Making the Right Match

Updated June 26, 2020 | Infoplease Staff

Make a list. In fact make three.

Finding the right college is the same at the beginning for everyone: make three lists.

First, make a list of colleges you like but which may be hard to get into.Very Important. If you think you want to go to Harvard, put Harvard on the list. Many people will say, "You can't get in because of your LD, grades, police record, SAT's etc." Don't believe them. Colleges make exceptions all the time for exceptional people.

Second, make a list of colleges you have a pretty good chance of getting into.

Third, make a list of schools with open enrollment. Don't turn up your nose at colleges who take anyone. At almost all of them, you can find some excellent teachers who, if you take an interest in your work, will take an interest in your success.

Start visiting

Your mother and father will want you to make a list of questions to ask at every college. If this isn't your way, don't do it. Do this instead:

Eat in the dining hall. Hang out in the library check-out area. (Sit in a comfortable chair and pretend to read a magazine.) Walk through a dorm. Have a snack at the snack bar. Why? Because that's the only way you'll know if there are other people like you there. It's that simple. If you look around, and no one looks like you, dresses like you, has fun like you, you'll hate the place. If there are at least a few people like you making it there, you can too.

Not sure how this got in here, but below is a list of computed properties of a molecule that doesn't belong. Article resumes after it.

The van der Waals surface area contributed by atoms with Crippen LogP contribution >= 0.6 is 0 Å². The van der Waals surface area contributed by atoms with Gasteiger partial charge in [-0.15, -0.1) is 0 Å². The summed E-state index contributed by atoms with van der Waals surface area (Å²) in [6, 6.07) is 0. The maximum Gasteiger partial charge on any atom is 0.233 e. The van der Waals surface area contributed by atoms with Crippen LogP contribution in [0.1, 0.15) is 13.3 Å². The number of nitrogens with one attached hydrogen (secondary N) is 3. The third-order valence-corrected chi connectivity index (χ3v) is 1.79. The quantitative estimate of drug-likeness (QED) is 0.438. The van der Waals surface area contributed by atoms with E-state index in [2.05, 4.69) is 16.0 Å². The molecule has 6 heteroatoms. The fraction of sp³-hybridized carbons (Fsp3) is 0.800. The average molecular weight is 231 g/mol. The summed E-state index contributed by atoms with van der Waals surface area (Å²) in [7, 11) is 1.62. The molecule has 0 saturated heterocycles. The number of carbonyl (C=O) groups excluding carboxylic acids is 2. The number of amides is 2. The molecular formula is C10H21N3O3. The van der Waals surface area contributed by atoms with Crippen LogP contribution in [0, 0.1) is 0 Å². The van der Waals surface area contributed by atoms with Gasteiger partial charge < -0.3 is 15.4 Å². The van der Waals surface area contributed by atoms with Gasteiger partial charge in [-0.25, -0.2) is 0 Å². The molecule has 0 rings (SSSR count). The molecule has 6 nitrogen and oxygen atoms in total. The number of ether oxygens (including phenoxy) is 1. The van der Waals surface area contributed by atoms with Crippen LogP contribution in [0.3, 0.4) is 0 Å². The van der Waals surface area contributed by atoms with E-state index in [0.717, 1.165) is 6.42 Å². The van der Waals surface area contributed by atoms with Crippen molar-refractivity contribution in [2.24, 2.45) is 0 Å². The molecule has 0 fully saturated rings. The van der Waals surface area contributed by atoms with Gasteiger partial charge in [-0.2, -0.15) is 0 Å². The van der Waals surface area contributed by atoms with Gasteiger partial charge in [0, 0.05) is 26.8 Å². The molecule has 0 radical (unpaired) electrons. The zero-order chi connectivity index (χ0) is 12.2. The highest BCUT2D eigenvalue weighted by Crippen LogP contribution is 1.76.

Make an appointment with someone in the office that provides services to students with learning disabilities

Go early and sit in the reception area. Do the students there look like they're being tortured or being helped. If they look tortured, bad sign. Is the staff friendly, or are they overworked and irritable. Ask yourself, "If I were at this college, would I come here?" If the answer is no, look for another college.

Ask one question at the beginning: "What would I have to do to get good grades at this college?" At the same time, show the interviewer your LD documentation, your grades, and your scores on any standardized tests.

Listen carefully to what you hear. If you'll have to work harder than you think you can or think you want to, think again about applying.

Take your materials back. Ask your interviewer if you should disclose your learning disability and documentation to admissions. The people at LD services are not allowed to reveal your information without your express permission. They will know, however, if disclosing will help or hurt your chances of admission.

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